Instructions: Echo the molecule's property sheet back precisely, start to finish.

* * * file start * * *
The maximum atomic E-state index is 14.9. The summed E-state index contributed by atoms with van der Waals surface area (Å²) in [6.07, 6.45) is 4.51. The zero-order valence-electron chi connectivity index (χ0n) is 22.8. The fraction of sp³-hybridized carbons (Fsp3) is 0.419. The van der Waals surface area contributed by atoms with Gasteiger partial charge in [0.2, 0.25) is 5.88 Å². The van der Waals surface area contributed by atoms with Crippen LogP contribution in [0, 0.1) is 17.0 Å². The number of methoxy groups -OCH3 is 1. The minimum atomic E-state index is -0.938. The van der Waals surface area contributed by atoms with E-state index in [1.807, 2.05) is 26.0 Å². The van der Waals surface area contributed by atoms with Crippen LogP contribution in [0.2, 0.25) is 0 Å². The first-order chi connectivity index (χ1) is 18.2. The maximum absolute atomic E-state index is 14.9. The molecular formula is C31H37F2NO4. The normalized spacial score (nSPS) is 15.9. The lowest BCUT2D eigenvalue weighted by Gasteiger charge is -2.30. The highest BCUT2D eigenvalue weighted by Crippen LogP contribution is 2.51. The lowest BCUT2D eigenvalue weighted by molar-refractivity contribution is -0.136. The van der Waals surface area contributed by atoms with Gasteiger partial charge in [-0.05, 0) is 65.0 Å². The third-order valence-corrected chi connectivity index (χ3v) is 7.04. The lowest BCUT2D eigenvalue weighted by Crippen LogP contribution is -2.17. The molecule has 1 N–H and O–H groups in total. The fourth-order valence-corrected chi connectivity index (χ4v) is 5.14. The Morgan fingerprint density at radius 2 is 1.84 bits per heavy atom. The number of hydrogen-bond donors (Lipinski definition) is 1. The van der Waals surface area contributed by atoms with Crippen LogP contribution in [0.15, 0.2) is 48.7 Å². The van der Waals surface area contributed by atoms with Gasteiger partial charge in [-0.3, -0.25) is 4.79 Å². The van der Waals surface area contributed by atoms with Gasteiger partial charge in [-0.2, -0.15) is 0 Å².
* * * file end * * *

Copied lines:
The maximum atomic E-state index is 14.9. The summed E-state index contributed by atoms with van der Waals surface area (Å²) in [6.07, 6.45) is 4.51. The zero-order valence-electron chi connectivity index (χ0n) is 22.8. The fraction of sp³-hybridized carbons (Fsp3) is 0.419. The van der Waals surface area contributed by atoms with Gasteiger partial charge in [0.2, 0.25) is 5.88 Å². The van der Waals surface area contributed by atoms with Crippen LogP contribution in [0, 0.1) is 17.0 Å². The number of methoxy groups -OCH3 is 1. The minimum atomic E-state index is -0.938. The van der Waals surface area contributed by atoms with E-state index in [1.807, 2.05) is 26.0 Å². The van der Waals surface area contributed by atoms with Crippen LogP contribution in [0.2, 0.25) is 0 Å². The first-order chi connectivity index (χ1) is 18.2. The maximum absolute atomic E-state index is 14.9. The molecular formula is C31H37F2NO4. The normalized spacial score (nSPS) is 15.9. The lowest BCUT2D eigenvalue weighted by Gasteiger charge is -2.30. The highest BCUT2D eigenvalue weighted by Crippen LogP contribution is 2.51. The lowest BCUT2D eigenvalue weighted by molar-refractivity contribution is -0.136. The van der Waals surface area contributed by atoms with Gasteiger partial charge in [-0.05, 0) is 65.0 Å². The third-order valence-corrected chi connectivity index (χ3v) is 7.04. The lowest BCUT2D eigenvalue weighted by Crippen LogP contribution is -2.17. The molecule has 1 N–H and O–H groups in total. The fourth-order valence-corrected chi connectivity index (χ4v) is 5.14. The Morgan fingerprint density at radius 2 is 1.84 bits per heavy atom. The number of hydrogen-bond donors (Lipinski definition) is 1. The van der Waals surface area contributed by atoms with Crippen LogP contribution in [0.15, 0.2) is 48.7 Å². The van der Waals surface area contributed by atoms with Gasteiger partial charge in [-0.3, -0.25) is 4.79 Å². The van der Waals surface area contributed by atoms with Gasteiger partial charge in [-0.2, -0.15) is 0 Å².